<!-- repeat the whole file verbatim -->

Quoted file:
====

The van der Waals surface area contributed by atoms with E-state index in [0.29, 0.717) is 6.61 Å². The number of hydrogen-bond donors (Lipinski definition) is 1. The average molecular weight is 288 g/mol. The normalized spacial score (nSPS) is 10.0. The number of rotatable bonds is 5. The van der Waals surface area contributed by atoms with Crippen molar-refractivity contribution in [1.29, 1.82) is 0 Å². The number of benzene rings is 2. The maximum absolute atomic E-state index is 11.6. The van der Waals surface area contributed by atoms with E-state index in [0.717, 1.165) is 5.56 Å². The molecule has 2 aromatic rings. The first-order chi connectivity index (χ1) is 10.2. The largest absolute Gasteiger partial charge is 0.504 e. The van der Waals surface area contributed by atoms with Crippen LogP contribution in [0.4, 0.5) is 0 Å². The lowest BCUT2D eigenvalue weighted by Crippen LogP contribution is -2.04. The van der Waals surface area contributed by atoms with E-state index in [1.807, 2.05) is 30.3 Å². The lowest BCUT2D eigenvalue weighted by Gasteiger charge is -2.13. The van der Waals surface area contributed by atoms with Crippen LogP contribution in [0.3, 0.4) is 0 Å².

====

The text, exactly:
The van der Waals surface area contributed by atoms with E-state index in [0.29, 0.717) is 6.61 Å². The number of hydrogen-bond donors (Lipinski definition) is 1. The average molecular weight is 288 g/mol. The normalized spacial score (nSPS) is 10.0. The number of rotatable bonds is 5. The van der Waals surface area contributed by atoms with Crippen molar-refractivity contribution in [1.29, 1.82) is 0 Å². The number of benzene rings is 2. The maximum absolute atomic E-state index is 11.6. The van der Waals surface area contributed by atoms with E-state index in [0.717, 1.165) is 5.56 Å². The molecule has 2 aromatic rings. The first-order chi connectivity index (χ1) is 10.2. The largest absolute Gasteiger partial charge is 0.504 e. The van der Waals surface area contributed by atoms with Crippen LogP contribution in [0.4, 0.5) is 0 Å². The lowest BCUT2D eigenvalue weighted by Crippen LogP contribution is -2.04. The van der Waals surface area contributed by atoms with E-state index in [1.807, 2.05) is 30.3 Å². The lowest BCUT2D eigenvalue weighted by Gasteiger charge is -2.13. The van der Waals surface area contributed by atoms with Crippen LogP contribution in [0.3, 0.4) is 0 Å².